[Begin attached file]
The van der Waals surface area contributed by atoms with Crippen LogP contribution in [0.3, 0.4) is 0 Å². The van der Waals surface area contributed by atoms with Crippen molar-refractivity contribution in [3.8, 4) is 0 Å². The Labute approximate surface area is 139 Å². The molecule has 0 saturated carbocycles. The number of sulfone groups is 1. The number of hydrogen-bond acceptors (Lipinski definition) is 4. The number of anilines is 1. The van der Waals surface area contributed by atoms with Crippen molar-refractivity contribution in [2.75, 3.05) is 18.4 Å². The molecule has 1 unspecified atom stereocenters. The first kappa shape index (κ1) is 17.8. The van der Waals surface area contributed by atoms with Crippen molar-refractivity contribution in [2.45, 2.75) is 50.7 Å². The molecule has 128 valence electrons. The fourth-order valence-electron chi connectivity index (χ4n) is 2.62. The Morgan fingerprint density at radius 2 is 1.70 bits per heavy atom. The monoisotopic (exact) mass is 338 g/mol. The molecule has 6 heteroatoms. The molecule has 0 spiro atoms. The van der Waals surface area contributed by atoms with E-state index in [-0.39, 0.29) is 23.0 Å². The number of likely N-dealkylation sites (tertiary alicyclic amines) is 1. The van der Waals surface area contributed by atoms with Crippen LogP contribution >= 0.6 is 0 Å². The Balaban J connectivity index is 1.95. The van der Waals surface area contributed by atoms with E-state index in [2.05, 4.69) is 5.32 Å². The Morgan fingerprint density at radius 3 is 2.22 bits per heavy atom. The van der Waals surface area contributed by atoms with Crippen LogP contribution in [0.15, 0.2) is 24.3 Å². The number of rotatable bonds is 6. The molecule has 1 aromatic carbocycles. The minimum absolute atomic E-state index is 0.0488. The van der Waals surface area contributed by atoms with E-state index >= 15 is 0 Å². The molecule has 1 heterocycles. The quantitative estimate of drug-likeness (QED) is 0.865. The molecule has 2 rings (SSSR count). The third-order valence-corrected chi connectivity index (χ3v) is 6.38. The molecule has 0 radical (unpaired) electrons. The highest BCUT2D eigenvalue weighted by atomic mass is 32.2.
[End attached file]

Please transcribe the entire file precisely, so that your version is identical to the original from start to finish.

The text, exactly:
The van der Waals surface area contributed by atoms with Crippen LogP contribution in [0.3, 0.4) is 0 Å². The van der Waals surface area contributed by atoms with Crippen molar-refractivity contribution in [3.8, 4) is 0 Å². The Labute approximate surface area is 139 Å². The molecule has 0 saturated carbocycles. The number of sulfone groups is 1. The number of hydrogen-bond acceptors (Lipinski definition) is 4. The number of anilines is 1. The van der Waals surface area contributed by atoms with Crippen molar-refractivity contribution in [2.75, 3.05) is 18.4 Å². The molecule has 1 unspecified atom stereocenters. The first kappa shape index (κ1) is 17.8. The van der Waals surface area contributed by atoms with Crippen molar-refractivity contribution in [2.45, 2.75) is 50.7 Å². The molecule has 128 valence electrons. The fourth-order valence-electron chi connectivity index (χ4n) is 2.62. The Morgan fingerprint density at radius 2 is 1.70 bits per heavy atom. The monoisotopic (exact) mass is 338 g/mol. The molecule has 6 heteroatoms. The molecule has 0 spiro atoms. The van der Waals surface area contributed by atoms with E-state index in [-0.39, 0.29) is 23.0 Å². The number of likely N-dealkylation sites (tertiary alicyclic amines) is 1. The van der Waals surface area contributed by atoms with Crippen LogP contribution >= 0.6 is 0 Å². The Balaban J connectivity index is 1.95. The van der Waals surface area contributed by atoms with E-state index in [2.05, 4.69) is 5.32 Å². The Morgan fingerprint density at radius 3 is 2.22 bits per heavy atom. The van der Waals surface area contributed by atoms with Crippen LogP contribution in [0.15, 0.2) is 24.3 Å². The number of rotatable bonds is 6. The molecule has 1 aromatic carbocycles. The minimum absolute atomic E-state index is 0.0488. The van der Waals surface area contributed by atoms with E-state index >= 15 is 0 Å². The molecule has 1 heterocycles. The quantitative estimate of drug-likeness (QED) is 0.865. The molecule has 2 rings (SSSR count). The third-order valence-corrected chi connectivity index (χ3v) is 6.38. The molecule has 0 radical (unpaired) electrons. The highest BCUT2D eigenvalue weighted by atomic mass is 32.2.